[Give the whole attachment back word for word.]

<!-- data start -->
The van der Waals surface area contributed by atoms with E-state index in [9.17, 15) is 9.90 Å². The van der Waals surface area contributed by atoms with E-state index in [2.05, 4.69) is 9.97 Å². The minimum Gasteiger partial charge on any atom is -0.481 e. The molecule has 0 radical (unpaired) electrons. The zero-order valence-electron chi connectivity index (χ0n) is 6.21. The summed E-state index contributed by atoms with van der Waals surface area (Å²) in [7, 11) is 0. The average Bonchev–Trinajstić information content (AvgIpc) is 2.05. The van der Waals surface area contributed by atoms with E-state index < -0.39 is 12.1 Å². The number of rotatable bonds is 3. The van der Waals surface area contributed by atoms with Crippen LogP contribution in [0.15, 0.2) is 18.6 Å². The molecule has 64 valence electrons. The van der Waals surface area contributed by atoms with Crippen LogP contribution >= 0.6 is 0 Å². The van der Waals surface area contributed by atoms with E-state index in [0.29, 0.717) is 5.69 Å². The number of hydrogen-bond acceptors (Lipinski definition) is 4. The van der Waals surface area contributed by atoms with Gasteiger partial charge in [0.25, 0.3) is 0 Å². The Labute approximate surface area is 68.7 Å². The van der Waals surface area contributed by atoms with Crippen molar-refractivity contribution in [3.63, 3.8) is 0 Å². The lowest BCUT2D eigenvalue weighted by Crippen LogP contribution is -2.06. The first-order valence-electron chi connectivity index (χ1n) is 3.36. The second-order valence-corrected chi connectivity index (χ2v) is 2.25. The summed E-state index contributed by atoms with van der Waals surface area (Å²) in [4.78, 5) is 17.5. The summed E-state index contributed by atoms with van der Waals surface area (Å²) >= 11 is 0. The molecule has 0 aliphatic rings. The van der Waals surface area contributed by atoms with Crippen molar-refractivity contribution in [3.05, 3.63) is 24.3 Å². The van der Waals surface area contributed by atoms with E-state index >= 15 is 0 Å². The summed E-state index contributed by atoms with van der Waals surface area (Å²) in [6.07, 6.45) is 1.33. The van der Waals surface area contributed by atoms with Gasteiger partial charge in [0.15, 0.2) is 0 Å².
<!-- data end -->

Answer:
The van der Waals surface area contributed by atoms with E-state index in [9.17, 15) is 9.90 Å². The van der Waals surface area contributed by atoms with E-state index in [2.05, 4.69) is 9.97 Å². The minimum Gasteiger partial charge on any atom is -0.481 e. The molecule has 0 radical (unpaired) electrons. The zero-order valence-electron chi connectivity index (χ0n) is 6.21. The summed E-state index contributed by atoms with van der Waals surface area (Å²) in [7, 11) is 0. The average Bonchev–Trinajstić information content (AvgIpc) is 2.05. The van der Waals surface area contributed by atoms with E-state index < -0.39 is 12.1 Å². The number of rotatable bonds is 3. The van der Waals surface area contributed by atoms with Crippen LogP contribution in [0.15, 0.2) is 18.6 Å². The molecule has 64 valence electrons. The van der Waals surface area contributed by atoms with Crippen LogP contribution >= 0.6 is 0 Å². The van der Waals surface area contributed by atoms with E-state index in [0.29, 0.717) is 5.69 Å². The number of hydrogen-bond acceptors (Lipinski definition) is 4. The van der Waals surface area contributed by atoms with Gasteiger partial charge in [0.25, 0.3) is 0 Å². The Labute approximate surface area is 68.7 Å². The van der Waals surface area contributed by atoms with Crippen molar-refractivity contribution in [3.63, 3.8) is 0 Å². The lowest BCUT2D eigenvalue weighted by Crippen LogP contribution is -2.06. The first-order valence-electron chi connectivity index (χ1n) is 3.36. The second-order valence-corrected chi connectivity index (χ2v) is 2.25. The summed E-state index contributed by atoms with van der Waals surface area (Å²) in [4.78, 5) is 17.5. The summed E-state index contributed by atoms with van der Waals surface area (Å²) >= 11 is 0. The molecule has 0 aliphatic rings. The van der Waals surface area contributed by atoms with Crippen molar-refractivity contribution in [3.05, 3.63) is 24.3 Å². The van der Waals surface area contributed by atoms with E-state index >= 15 is 0 Å². The summed E-state index contributed by atoms with van der Waals surface area (Å²) in [6.07, 6.45) is 1.33. The van der Waals surface area contributed by atoms with Gasteiger partial charge in [0.15, 0.2) is 0 Å².